BIDDEFORD – Organizers of La Kermesse say the festival, already struggling with financial problems and its former president’s indictment, drew one of the smallest crowds in its 28-year history this weekend.

Fewer than 2,000 people turned out for the three-day festival, which wrapped up its festivities at 1:30 p.m. Sunday at the Biddeford Arena and Expo Center. The festival was held in a new indoor venue with scaled-down activities such as the popular Idol competition, a petting zoo and pony rides, an inflatable slide and a climbing wall.

Around 11 a.m. on Sunday, the parking lot where some activities were held had only a few dozen people. In past years, La Kermesse has attracted more than 25,000 people.

“It’s a total flop,” said Bob Frost, who has attended the festival for the past 21 years. “Normally on a Sunday, the crowds would be elbow to elbow, and there’s no one here. Someone has to do something to perk this show up.”

Many of the vendors packed up Saturday night or Sunday morning. The few who stayed said they either made no money or lost money during the festival.

Mike Dudley, owner of Dudley’s Fried Dough, said he had sold seven or eight servings of fried dough by early Sunday afternoon. Dudley said he lost about $400 by doing the festival.

“I didn’t expect it to be this slow,” he said.

There were no lines at the rock wall, the petting zoo or the pony rides. Ed Papsis, co-owner of the Pony-Xpress Amusements, said he lost about $600 by doing the festival.

“It’s been quiet here,” he said. “The animals are used to eating a lot more. You got to give the committee credit. They are trying.”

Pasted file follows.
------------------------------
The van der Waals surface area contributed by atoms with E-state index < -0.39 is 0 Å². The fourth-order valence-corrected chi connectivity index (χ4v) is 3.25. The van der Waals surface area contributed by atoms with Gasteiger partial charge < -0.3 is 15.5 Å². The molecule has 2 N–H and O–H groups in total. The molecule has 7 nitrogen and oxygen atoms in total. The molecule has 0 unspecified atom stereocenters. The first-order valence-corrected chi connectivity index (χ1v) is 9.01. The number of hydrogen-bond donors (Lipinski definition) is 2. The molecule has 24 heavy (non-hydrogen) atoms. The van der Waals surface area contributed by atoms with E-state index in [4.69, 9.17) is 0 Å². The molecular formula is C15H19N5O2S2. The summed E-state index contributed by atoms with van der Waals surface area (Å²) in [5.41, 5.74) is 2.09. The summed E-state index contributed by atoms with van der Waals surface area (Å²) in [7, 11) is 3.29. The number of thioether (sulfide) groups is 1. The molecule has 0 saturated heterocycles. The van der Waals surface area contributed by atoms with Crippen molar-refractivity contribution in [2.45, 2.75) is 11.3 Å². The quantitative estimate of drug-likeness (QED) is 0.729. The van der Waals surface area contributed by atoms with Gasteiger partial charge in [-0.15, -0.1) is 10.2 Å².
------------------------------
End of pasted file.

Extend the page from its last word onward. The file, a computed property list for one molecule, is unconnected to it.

The festival moved from its traditional home at St. Louis Field to the enclosed ice arena after running into trouble with the city last year. The combination of heavy rains, carnival rides and truck traffic damaged the field, according to the city. The city denied La Kermesse the use of the field because it has not paid the $25,000 the city says it is owed for repairs.

La Kermesse was dealt another blow earlier this month when its ex-president was charged with taking or misusing money belonging to the festival and to a condominium association.

Priscille Gagnon, 70, was indicted June 9 in York County Superior Court on two counts of theft by unauthorized taking and two counts of misuse of entrusted property. Each charge involves more than $10,000.

Gagnon, a Biddeford resident, has denied the charges.

Six weeks ago, organizers decided to have the festival but scaled it back from four days to three, and they canceled the block party, parade and fireworks display.

Joseph LeBlond, production manager for La Kermesse Franco-Americaine de Biddeford, said it’s been a difficult year. He said the financial trouble and the alleged theft from the organization made it difficult to advertise the event.

The organization owed money to some newspapers for advertising last’s year event, he said, and they wanted the money up front this year.

“Everyone is looking at us like, ‘Who else in that organization has their hand in the cookie jar?’” LeBlond said. “I have donated a lot of time. My wife and children are involved. It’s been a hard road for us. I feel like I kind of got kicked in the face with all that went on.”

Longtime supporters of the celebration of Franco-American culture filled the ice arena Sunday and listened to the Idol competition and a band. The eighth annual contest drew 16 competitors. Janice Petrin of Biddeford won first place by one point.

Supporters of the festival said they want to keep the festival alive. Jeannine Laflamme of Prospect Street said she has attended the festival since it began in 1982. She said she loves the French music and seeing the same faces each year.

“I always love coming to La Kermesse,” she said.

Larry Farley of Highland Street said he loves the French music, the food and the people.

“A community like this should get together more often,” he said. “I don’t understand a word of French, but I love it.”

Staff Writer Melanie Creamer can be contacted at 791-6361 or at:

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